A moving affirmation of the power we have to affect one another simply by being ourselves.
Psychologists who study learning and memory have a special interest in how people navigate reality in a three-dimensional world. There is a huge variation in abilities for spatial learning among adults, and some of these skills don’t even appear until adolescence. How you interact with other people has a lot to do with how well you are able to literally take their perspective.
Our show on autism with Paul Collins and Jennifer Elder remains one of my favorites. And I’ve been enjoying a wonderfully written and moving memoir by Emily Colson about life with her son Max, now 19. Dancing with Max: A Mother and Son Who Broke Free has a prologue and an epilogue written by Charles (Chuck) Colson. Colson, of course, served in the Nixon White House and went to prison for the Watergate scandal, then went on to found Prison Ministries International. He is now something of an Evangelical Christian elder statesman, whom I met and interviewed several years ago together with two Evangelicals of different generations.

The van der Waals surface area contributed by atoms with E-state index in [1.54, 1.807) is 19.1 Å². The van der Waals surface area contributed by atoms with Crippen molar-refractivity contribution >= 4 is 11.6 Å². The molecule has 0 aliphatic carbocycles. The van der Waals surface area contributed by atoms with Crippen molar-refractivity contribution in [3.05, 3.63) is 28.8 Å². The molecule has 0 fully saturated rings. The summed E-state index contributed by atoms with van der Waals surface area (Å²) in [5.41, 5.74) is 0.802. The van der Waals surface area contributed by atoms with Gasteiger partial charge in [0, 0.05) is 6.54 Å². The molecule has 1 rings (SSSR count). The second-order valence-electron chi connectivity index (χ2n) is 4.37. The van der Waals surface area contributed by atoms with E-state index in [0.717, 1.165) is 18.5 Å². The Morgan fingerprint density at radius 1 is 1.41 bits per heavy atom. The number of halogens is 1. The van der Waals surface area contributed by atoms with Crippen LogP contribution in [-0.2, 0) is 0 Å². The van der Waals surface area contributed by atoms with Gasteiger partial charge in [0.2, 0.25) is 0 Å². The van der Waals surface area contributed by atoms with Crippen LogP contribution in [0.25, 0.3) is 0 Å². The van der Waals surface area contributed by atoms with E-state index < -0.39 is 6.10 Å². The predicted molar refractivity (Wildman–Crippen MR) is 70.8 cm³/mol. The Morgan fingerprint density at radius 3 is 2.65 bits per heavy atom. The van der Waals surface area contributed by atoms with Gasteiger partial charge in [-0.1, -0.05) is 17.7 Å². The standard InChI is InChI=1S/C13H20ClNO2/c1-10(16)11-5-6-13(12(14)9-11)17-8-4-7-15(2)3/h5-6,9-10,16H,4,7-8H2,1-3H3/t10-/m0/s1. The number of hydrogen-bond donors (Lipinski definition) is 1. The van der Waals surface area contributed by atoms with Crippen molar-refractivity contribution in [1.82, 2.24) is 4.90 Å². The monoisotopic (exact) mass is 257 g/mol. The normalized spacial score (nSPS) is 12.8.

The Centers for Disease Control report that 1 in 110 children in the U.S. is now diagnosed somewhere on the spectrum of autism. In other words, this is a condition that affects many lives, many families. General reporting and publicized controversies tend to focus on the physiology and neurology of autism, or on possible causes and cures. As I’ve followed such stories, I’ve longed to understand something about the inner world of people with autism and those who love them. I’ve wanted to hear about autism in terms of spirit, intellect, and human nature.
StoryCorps's animated short of a mother and her son with Asperger's syndrome reminds us of the lessons Paul Collins shared about raising his autistic son.
An autistic man illustrates the limitless possibilities of the human mind.